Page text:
SoulCalibur V Reviews

AuthorReview
Kienamaru
187,656 (98,386)
Kienamaru
TA Score for this game: 2,731
Posted on 23 April 12 at 14:59, Edited on 09 May 12 at 07:21
This review has 28 positive votes and 4 negative votes. Please log in to vote.
SoulllCaliburrrV... I've wanted to review this game since the day it came out... So I'll do a Pros, Cons, and summary type review for anyone who wants to save time on a SC Veterans opinion.

PROS
Player Card- This is not much more than a way to keep traxk of your stats during gameplay. It helps when trying to figure out how much further you need to go for achievements, and you get over 200 titles to give to your character.

Great graphics- This game looks better than SCIV by a long shot. The levels are amazingly designed, the character models look pretty realistic and less bland this time around, and the menu is pretty nice to look at unlike previous SC games. Sparks fly when weapons clash or scrape walls and clothing or hair flow fluidly. Due to everyone having Special attacks you can expect battles to be much more colorful this time around. There's a nice variety from light and dark levels, which look great with the new lighting engine.

Great soundtrack- The music on this game feels like a true SC. It puts me in the mind of SCIII, which in my opinion had the most memorable soundtrack. If you've ever been a fan of SC music you won't be disappointed here.

New Characters- This game has 2 to 5 characters depending how you see it. ZWEI, a human who uses a three handled sword and summoned werewolf. Viola, a sorceress who fights using her bare hands (though she wears a claw) and crystal ball. Patroklos, the son of Sophitia who uses a shortsword and shield. Pyrrha, the daughter of Sophitia who also uses a shortsword and shield. Lastly, there is Omega Pyrrha who fights like a someone more aggressive version of Pyrrha. People say that Patroklos is similar to Cassandra in style, so some people don't consider him "new" in style. Pyhhra fights similarly to Sophitia however, but not enough to be considered a clone.

Gameplay- The gameplay is fast, and fluid for the most part. It is more suited for competetive play but at the same time simplified for casual players. It feels much better than SCIV though it doesn't compare to SCII or SCIII. The gameplay has been sped up dramatically, and 8 Way running is somewhat easier.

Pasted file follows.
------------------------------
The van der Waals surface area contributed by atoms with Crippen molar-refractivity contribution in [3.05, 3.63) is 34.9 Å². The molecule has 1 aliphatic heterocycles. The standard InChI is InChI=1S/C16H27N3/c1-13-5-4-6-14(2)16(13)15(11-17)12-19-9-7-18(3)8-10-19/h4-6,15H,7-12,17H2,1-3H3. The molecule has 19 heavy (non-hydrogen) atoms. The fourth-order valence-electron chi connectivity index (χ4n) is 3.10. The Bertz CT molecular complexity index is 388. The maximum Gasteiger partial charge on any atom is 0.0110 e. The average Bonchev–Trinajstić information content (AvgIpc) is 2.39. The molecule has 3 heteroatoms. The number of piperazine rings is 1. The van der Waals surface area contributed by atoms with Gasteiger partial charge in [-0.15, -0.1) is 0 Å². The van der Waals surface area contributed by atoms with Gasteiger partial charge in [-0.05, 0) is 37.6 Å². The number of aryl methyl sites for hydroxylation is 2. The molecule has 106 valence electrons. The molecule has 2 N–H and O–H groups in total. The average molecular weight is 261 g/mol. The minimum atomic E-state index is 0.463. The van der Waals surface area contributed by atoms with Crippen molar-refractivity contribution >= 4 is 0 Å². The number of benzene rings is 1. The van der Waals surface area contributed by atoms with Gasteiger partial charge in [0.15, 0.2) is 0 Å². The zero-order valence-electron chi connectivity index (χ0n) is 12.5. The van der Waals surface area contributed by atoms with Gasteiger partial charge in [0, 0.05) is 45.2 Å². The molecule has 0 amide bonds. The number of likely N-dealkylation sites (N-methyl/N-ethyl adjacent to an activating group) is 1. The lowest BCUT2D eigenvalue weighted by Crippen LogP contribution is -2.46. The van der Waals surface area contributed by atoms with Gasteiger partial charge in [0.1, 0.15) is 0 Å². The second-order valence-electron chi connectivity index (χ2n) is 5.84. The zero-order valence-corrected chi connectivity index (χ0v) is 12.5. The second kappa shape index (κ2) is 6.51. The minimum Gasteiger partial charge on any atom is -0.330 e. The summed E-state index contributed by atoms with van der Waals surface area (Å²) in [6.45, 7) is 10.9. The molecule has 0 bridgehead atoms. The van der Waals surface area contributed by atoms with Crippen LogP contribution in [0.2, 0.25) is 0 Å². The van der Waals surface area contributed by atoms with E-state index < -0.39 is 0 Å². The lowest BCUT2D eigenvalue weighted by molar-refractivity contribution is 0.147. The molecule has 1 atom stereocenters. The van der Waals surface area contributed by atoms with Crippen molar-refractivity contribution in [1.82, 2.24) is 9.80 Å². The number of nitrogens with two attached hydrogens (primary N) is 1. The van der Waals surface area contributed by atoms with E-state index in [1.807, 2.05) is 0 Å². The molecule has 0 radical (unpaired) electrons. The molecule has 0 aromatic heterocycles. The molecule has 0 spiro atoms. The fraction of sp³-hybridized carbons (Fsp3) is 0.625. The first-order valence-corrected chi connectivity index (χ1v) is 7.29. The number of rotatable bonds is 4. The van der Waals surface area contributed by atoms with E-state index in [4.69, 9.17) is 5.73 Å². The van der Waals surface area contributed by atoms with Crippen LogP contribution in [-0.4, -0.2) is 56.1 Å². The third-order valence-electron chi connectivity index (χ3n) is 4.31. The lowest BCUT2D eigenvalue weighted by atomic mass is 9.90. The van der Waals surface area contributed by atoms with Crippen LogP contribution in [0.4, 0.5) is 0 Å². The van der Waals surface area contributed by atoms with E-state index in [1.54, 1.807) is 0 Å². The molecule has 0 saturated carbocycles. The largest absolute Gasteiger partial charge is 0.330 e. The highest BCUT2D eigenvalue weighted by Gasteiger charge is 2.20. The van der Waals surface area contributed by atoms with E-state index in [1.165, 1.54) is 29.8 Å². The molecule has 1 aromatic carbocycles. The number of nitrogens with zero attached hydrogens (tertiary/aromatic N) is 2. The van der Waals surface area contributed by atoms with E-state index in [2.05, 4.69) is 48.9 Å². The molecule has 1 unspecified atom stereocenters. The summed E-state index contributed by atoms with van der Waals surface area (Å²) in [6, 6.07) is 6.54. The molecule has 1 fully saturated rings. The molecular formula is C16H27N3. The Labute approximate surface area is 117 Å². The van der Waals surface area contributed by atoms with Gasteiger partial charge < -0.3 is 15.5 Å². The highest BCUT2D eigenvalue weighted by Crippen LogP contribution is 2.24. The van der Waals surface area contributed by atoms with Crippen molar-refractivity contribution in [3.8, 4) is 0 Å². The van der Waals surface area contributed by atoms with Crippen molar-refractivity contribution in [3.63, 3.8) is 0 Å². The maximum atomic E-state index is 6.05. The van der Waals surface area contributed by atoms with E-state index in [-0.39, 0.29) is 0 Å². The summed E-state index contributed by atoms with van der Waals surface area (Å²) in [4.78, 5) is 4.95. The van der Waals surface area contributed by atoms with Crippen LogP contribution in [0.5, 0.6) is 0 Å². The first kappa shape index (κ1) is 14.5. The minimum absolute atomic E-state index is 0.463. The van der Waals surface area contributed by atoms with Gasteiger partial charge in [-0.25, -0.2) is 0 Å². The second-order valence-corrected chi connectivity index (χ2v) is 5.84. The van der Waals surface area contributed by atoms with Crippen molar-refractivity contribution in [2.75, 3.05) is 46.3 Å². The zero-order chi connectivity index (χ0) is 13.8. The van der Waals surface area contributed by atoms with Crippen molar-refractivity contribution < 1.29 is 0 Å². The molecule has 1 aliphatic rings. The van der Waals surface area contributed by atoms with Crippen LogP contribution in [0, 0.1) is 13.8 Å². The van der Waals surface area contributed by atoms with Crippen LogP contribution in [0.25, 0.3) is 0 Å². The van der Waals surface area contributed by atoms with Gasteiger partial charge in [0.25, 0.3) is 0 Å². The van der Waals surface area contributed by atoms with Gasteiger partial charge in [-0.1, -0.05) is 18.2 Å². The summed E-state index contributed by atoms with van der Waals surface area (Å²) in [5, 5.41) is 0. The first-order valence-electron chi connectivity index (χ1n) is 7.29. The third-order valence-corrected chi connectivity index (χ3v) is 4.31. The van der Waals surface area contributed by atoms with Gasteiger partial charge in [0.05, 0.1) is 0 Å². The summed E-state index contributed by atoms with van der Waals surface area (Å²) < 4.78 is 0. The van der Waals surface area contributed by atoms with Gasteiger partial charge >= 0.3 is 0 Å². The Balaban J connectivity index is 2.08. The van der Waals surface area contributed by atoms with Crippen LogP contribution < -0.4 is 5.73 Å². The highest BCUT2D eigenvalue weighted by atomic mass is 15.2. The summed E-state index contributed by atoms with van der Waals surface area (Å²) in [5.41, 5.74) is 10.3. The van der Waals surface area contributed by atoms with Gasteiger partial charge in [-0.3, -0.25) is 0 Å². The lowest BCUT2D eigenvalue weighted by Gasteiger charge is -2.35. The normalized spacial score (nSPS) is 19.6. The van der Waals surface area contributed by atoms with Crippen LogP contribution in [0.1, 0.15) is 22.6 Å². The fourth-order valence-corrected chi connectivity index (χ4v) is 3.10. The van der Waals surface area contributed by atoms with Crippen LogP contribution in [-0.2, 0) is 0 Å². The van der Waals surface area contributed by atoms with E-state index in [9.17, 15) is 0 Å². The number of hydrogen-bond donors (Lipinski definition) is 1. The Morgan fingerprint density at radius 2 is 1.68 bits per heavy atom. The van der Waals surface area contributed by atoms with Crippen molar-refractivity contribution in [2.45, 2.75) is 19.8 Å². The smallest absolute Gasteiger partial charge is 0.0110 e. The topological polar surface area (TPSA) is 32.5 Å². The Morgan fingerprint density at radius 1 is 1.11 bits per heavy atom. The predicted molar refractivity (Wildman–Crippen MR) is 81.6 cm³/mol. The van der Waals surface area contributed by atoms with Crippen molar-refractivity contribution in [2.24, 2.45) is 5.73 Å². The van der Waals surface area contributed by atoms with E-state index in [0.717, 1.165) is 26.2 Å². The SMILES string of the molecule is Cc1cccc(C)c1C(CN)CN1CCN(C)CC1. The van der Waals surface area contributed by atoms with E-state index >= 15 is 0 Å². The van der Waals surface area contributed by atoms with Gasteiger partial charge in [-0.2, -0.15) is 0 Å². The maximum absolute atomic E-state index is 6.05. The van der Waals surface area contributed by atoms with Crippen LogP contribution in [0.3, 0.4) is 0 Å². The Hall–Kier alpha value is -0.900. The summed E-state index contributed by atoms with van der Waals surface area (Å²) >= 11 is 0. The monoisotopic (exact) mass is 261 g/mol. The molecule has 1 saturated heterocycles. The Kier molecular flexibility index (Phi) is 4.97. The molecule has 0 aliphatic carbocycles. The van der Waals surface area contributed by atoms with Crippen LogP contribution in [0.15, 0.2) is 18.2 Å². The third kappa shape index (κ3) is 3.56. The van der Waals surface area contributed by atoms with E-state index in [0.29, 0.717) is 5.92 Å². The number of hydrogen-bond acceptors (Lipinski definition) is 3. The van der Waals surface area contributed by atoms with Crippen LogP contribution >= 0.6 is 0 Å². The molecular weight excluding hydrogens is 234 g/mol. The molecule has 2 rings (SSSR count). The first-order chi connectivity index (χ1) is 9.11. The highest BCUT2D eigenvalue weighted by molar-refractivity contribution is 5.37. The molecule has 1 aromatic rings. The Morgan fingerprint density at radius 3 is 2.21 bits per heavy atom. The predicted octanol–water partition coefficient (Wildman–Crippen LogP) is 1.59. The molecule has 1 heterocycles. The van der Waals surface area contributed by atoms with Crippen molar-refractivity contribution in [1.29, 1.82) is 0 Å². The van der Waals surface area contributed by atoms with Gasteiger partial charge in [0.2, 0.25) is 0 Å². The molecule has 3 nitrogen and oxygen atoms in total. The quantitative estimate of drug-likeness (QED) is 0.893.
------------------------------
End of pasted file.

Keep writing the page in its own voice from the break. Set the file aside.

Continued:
Character Creation- The amount of improvements to CAS is nearly endless. You have new faces, new hairstyles, body types, proportion adjustment, eyebrow types, stickers (tattoos), make up, and more. You can change your height, and even customize your weapons this time around. Alignment is no longer affected by clothing, and stats now aren't forced by your clothing. Aside of that there are also some changes such as being able to take snapshots for your character, frame them, and use them for your Character Select Screen. Not to mention a newish dlc update has Equipment coming out every month or so.

Amazing Multiplayer- The online MP seems to be the biggest improvement in my opinion. There is basically no lag, they now have searching, lobbies where you can chat while waiting to fight, and there is even a spectator screen to watch the action while you talk to others through voice or text. The removal of Skills makes the game pretty balanced this time around. You can even make rivals and keep track of their stats or compete with their scores and times in single player modes.

No more Critical Finishes- There are no more one hit kills due to loss in a gauge. Removing 10% of the cheese factor of SC.

Soul Link- This little feature keeps track of your every stat from Win Loss ratio, to perfect wins, or gameplay. Good for those who like to compare with friends, or keep track of achievement progress.

That's all for pros. Now for the Cons... Which I have to post a certain way due to how they affect the game.

CONS

Mitsurugi- Has no relic stance
Yun Seoung- Missing from game
Seoung Mina- Missing from game
Talim- Missing from game
Amy- Presumed Viola, unconfirmed. Assumed Missing from game.
Zasalamel- The immortal man who was removed from the game.